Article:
Legal challenges are hard to make, and when they are made, MSD will suddenly come with “settlement offers”, and once such a process is started, the courts will say that a reasonable settlement comes before taking proceedings further.

      So ultimately MSD and WINZ (and with that the government) have the upper hand. Perhaps one day a dedicated investigative journalist of the calibre of Nicky Hager may take a challenge on, and expose what is going on. I really hope for that, as all what I referred to above has been out and public for some time, I do not for one moment believe that neither media, nor the government, medical experts and scientists have not read any of it. This shows the size of the complicity there is.

  9. Muzz

    Referring back to an earlier post, I have finally received a response from the senior legal advisor at the office of the HDC, concerning the matter of designated doctors who are shall we say, a little economical with the truth, and inclined to twist and distort things just a little. It also comes with a message that it is legally privileged information, presumably meaning don’t post it on Sarah’s blog or anywhere else for that matter!

    Anyway the guts of it is this. The Commissioner will only consider complaints where the concern is with the manner in which the designated doctors conducted themselves during the actual assessment. I would very much doubt whether conducting a clinical assessment interview with a predetermined bias to find reason to decline the appeal, would qualify on these grounds. Complaints about the content of a report should in their view to made to Winz management, presumably meaning the Chief Executive. On the basis of bitter experience, one knows that Winz will take no action, but the tangible benefit of going though this process is that it provides grounds for a complaint to the Ombudsman. To anyone in a similar situation, I would urge them to go though this process, as the more people that do so, the greater the probability there is for achieving some positive changes.

    Of course this in no way lets the Medical Council off the hook, as the matter of dishonest reports is clearly a case of professional misconduct, even if it is unrelated to actual care issues. The next course of action me thinks, is to get a formal response from the Medical Council about their position on these matters.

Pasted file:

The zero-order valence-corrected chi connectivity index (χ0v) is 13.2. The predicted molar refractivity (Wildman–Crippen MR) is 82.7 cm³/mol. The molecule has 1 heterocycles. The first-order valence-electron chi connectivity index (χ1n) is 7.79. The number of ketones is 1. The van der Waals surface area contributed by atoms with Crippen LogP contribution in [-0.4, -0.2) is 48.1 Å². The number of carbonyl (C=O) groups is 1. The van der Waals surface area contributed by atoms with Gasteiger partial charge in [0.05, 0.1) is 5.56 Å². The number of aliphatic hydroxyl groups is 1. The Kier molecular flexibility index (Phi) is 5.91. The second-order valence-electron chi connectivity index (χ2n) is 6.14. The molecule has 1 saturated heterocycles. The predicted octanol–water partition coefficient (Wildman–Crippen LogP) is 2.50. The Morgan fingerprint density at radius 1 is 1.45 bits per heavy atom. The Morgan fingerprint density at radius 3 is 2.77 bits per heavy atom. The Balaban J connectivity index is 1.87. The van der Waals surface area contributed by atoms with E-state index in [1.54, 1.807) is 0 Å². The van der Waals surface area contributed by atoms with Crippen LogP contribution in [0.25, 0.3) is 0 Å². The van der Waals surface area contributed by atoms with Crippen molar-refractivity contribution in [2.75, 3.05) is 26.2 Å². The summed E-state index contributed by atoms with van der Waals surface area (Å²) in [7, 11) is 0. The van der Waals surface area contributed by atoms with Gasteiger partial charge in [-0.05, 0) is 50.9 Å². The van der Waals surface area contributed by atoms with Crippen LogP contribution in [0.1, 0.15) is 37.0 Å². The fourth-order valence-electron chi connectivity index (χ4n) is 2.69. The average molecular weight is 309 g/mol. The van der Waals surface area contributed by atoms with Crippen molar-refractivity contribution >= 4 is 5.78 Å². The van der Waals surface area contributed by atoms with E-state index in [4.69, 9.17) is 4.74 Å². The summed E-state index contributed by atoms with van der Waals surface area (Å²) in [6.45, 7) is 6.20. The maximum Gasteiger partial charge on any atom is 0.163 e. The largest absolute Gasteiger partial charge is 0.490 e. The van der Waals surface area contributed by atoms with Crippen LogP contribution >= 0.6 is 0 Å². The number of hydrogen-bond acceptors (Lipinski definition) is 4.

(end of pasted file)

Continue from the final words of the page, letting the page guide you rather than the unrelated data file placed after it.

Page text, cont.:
An evil thought, if everyone who had cause to complain about Winz, and believe me that’s an awful lot of people, made a written complaint sent by snail mail, it would take weeks to evacuate their head office from the mountain of paper descending upon them. With a bit of luck they might all starve before that happened and even their security guards would not be able to prevent it. Even better, the security guards might starve too!

    But seriously, the system is clearly dysfunctional, and a lot of people are being denied their rights, and there is dire need for something to be done about it.

    1. Marc

      Muzz, take it to the Ombudsman, make a complaint to the Ombudsman, if you have made a complaint to the HDC and they have said, it is a matter for WINZ to deal with.

      Legal argument: It is NOT a valid consideration by the HDC to consider that a complaint about an assessing medical or health professional is better dealt with by WINZ (or a Medical Appeal Board), as the unprofessional (e.g. biased) conduct of a doctor or other health professional conducting an assessment is a matter to consider by the HDC and the Medical Council.

      The professional conduct of a practitioner is stuff the HDC is responsible to address, as for the affected end consumer, the assessed, that is the address to go. NO authority, whether Medical Council or Nursing Council, will bother investigating a complaint from an end consumer, they will tell you to take it to the HDC.

      But you can see again, you get the run around, which is intended, by the way the law is constructed. But as the HDC has not followed their own Act, breaching section 38 (1):

      “At any time after completing a preliminary assessment of a complaint (whether or not the Commissioner is investigating, or continuing to investigate, the complaint himself or herself), the Commissioner may, at his or her discretion, decide to take no action or, as the case may require, no further action on the complaint if the Commissioner considers that, having regard to all the circumstances of the case, any action or further action is unnecessary or inappropriate.”

      Read the last bit, please. The Commissioner must have had regard to all the circumstances of the case! I bet you they have not. And if there is sufficient evidence for professional misconduct, which may be proved by an assessment report being very different from other documented diagnosis (without good reason), and thus not logical, the evidence may prove the HDC did not have regard to all the circumstances of the case.

      Present that to the Ombudsman, as the Medical Council will not help you. The HDC did not do their job, and thus acted unreasonably and unfairly, which is enough for the Ombudsman to look at it.

      A link to the section of the HDC Act: